Wednesday, March 12, 2014

GLEE 5x11: "City of Angels"

New Directions travels to Los Angeles to compete for their second National championship, honoring Finn's memory in the process. With the fate of the glee club in their jazz hands, the stakes have (finally) never been higher.

"City of Angels"
Original Airdate: 03/11/2014

For all of my trash talk, I'm fully aware that Glee is, in fact, my favorite (currently airing) show. I've become like an overly-critical parent, who just wants their child to be the best he/she can be. Inconsistencies abound, from characters to storylines and beyond - so for someone like myself so obsessed with fictional continuity, you'd think that I would have given up on Glee a long time ago. Yet here we are, on the edge of 100 episodes...and I've never missed a single one. This speaks at best to my loyalty, and at worst to my masochism. But after a long absence from my recaps, I felt compelled to return after watching "City of Angels".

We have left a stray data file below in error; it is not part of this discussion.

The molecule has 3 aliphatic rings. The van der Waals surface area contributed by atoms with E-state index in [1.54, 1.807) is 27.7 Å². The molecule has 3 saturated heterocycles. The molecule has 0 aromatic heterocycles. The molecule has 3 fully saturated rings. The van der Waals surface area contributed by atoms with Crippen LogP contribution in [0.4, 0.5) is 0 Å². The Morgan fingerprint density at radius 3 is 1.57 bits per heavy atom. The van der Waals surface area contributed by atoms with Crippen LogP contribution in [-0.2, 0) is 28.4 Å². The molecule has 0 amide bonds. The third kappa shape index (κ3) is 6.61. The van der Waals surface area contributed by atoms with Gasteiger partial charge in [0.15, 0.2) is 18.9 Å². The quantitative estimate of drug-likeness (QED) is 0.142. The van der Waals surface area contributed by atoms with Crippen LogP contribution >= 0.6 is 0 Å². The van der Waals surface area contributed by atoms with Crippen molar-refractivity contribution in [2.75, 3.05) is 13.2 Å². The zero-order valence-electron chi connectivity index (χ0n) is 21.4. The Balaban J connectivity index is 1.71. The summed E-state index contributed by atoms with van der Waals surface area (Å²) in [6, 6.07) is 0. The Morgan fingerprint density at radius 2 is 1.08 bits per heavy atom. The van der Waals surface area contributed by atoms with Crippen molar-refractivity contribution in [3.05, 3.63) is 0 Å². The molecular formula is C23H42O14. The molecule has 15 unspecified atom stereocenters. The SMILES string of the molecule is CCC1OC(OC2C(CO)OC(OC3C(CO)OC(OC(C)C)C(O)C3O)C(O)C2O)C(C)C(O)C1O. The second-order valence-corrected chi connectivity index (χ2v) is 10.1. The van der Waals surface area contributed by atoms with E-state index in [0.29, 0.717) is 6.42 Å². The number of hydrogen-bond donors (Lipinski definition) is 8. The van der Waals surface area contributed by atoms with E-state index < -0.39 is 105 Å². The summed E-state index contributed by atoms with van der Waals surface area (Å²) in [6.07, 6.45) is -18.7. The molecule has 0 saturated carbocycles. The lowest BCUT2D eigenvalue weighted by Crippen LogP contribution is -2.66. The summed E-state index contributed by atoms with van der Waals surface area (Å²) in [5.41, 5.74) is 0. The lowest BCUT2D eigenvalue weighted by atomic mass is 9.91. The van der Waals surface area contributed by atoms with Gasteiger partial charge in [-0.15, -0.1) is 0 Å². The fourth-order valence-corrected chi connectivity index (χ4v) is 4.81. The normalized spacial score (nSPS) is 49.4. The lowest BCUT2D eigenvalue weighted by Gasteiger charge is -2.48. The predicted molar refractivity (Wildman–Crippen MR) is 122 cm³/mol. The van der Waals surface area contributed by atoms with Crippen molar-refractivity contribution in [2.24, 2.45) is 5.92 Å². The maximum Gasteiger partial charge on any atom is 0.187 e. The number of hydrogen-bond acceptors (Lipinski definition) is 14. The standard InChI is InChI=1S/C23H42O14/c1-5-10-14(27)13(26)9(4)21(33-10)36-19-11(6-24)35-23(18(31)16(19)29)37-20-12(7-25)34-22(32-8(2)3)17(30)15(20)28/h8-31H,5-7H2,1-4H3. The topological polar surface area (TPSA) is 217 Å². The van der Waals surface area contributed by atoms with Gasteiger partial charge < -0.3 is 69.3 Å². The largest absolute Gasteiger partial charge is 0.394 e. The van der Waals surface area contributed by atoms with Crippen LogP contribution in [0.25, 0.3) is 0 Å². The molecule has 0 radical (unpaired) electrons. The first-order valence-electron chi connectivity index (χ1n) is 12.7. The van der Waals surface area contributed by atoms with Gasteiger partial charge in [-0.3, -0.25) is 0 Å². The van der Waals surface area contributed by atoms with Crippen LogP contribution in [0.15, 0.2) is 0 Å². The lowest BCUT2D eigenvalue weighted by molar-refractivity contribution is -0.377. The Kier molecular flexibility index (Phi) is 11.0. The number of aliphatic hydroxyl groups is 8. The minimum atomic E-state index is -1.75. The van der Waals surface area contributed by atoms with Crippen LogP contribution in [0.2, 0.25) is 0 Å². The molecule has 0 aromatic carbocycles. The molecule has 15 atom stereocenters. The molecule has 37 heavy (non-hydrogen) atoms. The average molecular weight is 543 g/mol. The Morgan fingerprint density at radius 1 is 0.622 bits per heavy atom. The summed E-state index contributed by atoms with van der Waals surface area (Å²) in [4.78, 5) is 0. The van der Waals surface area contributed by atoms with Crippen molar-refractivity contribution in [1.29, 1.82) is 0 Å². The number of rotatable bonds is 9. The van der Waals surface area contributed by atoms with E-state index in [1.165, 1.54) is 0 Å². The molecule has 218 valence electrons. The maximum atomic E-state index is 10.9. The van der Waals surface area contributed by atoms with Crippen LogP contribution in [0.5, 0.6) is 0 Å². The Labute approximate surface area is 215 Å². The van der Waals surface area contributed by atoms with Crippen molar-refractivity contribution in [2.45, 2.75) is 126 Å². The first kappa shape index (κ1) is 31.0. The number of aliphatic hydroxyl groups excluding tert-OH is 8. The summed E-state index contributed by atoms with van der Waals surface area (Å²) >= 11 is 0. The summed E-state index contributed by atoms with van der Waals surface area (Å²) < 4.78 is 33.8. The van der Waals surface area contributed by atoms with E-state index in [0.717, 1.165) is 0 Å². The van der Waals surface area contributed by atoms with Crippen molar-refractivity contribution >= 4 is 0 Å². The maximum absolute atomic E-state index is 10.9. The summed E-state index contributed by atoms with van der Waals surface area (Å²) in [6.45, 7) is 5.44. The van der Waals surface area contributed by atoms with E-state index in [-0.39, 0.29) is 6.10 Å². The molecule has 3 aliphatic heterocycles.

It has been a rocky road for these characters - and without question, the actors who portray them - in the past 18 months. Ryan Murphy and company were well aware that the biggest challenge they'd face was carrying on the stories of (most of) the main characters outside of high school. A new class of misfits was introduced to fill out the choir room back in Ohio, while the core McKinley graduates took on the big city in New York. Season 4 was...difficult. Glee is no stranger to splitting itself up, of course. The earliest examples of this are Kurt's defection to the Warblers at Dalton Academy way back in season 2, and to a lesser extent the Troubletones arc in season 3 (a concept so misguided that literally no character has so much as mentioned it since).